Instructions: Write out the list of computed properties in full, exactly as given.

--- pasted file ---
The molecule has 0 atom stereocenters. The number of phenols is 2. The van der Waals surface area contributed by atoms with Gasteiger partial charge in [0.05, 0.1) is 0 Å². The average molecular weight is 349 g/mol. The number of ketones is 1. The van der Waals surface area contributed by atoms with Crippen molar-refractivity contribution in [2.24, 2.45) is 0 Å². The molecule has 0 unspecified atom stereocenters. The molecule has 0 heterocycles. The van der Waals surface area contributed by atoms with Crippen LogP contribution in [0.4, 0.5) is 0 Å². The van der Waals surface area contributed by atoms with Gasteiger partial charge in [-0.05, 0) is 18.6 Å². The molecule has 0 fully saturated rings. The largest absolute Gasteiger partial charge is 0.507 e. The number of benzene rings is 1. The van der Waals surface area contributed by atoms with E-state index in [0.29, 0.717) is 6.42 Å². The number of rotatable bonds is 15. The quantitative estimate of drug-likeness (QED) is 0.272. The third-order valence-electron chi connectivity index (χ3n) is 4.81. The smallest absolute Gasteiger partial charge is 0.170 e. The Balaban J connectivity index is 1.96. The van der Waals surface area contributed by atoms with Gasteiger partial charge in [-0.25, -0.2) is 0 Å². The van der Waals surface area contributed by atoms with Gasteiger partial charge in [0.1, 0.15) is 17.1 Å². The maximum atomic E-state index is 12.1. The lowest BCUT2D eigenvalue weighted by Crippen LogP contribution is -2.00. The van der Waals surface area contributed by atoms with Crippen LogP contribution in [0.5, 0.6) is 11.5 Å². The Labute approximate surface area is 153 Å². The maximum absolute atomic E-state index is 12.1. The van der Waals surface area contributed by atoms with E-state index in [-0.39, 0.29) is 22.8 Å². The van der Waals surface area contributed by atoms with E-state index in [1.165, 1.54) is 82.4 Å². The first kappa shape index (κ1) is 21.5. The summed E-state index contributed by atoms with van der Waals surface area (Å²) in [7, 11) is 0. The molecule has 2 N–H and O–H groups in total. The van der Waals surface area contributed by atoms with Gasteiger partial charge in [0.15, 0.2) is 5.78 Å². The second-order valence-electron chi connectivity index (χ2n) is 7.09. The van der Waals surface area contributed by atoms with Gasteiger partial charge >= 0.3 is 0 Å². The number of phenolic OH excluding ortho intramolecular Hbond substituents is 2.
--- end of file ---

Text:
The molecule has 0 atom stereocenters. The number of phenols is 2. The van der Waals surface area contributed by atoms with Gasteiger partial charge in [0.05, 0.1) is 0 Å². The average molecular weight is 349 g/mol. The number of ketones is 1. The van der Waals surface area contributed by atoms with Crippen molar-refractivity contribution in [2.24, 2.45) is 0 Å². The molecule has 0 unspecified atom stereocenters. The molecule has 0 heterocycles. The van der Waals surface area contributed by atoms with Crippen LogP contribution in [0.4, 0.5) is 0 Å². The van der Waals surface area contributed by atoms with Gasteiger partial charge in [-0.05, 0) is 18.6 Å². The molecule has 0 fully saturated rings. The largest absolute Gasteiger partial charge is 0.507 e. The number of benzene rings is 1. The van der Waals surface area contributed by atoms with E-state index in [0.29, 0.717) is 6.42 Å². The number of rotatable bonds is 15. The quantitative estimate of drug-likeness (QED) is 0.272. The third-order valence-electron chi connectivity index (χ3n) is 4.81. The smallest absolute Gasteiger partial charge is 0.170 e. The Balaban J connectivity index is 1.96. The van der Waals surface area contributed by atoms with Gasteiger partial charge in [-0.25, -0.2) is 0 Å². The van der Waals surface area contributed by atoms with Gasteiger partial charge in [0.1, 0.15) is 17.1 Å². The maximum atomic E-state index is 12.1. The lowest BCUT2D eigenvalue weighted by Crippen LogP contribution is -2.00. The van der Waals surface area contributed by atoms with Crippen LogP contribution in [0.5, 0.6) is 11.5 Å². The Labute approximate surface area is 153 Å². The maximum absolute atomic E-state index is 12.1. The van der Waals surface area contributed by atoms with E-state index in [-0.39, 0.29) is 22.8 Å². The van der Waals surface area contributed by atoms with E-state index in [1.165, 1.54) is 82.4 Å². The first kappa shape index (κ1) is 21.5. The summed E-state index contributed by atoms with van der Waals surface area (Å²) in [7, 11) is 0. The molecule has 2 N–H and O–H groups in total. The van der Waals surface area contributed by atoms with Gasteiger partial charge in [0.15, 0.2) is 5.78 Å². The second-order valence-electron chi connectivity index (χ2n) is 7.09. The van der Waals surface area contributed by atoms with Gasteiger partial charge >= 0.3 is 0 Å². The number of phenolic OH excluding ortho intramolecular Hbond substituents is 2.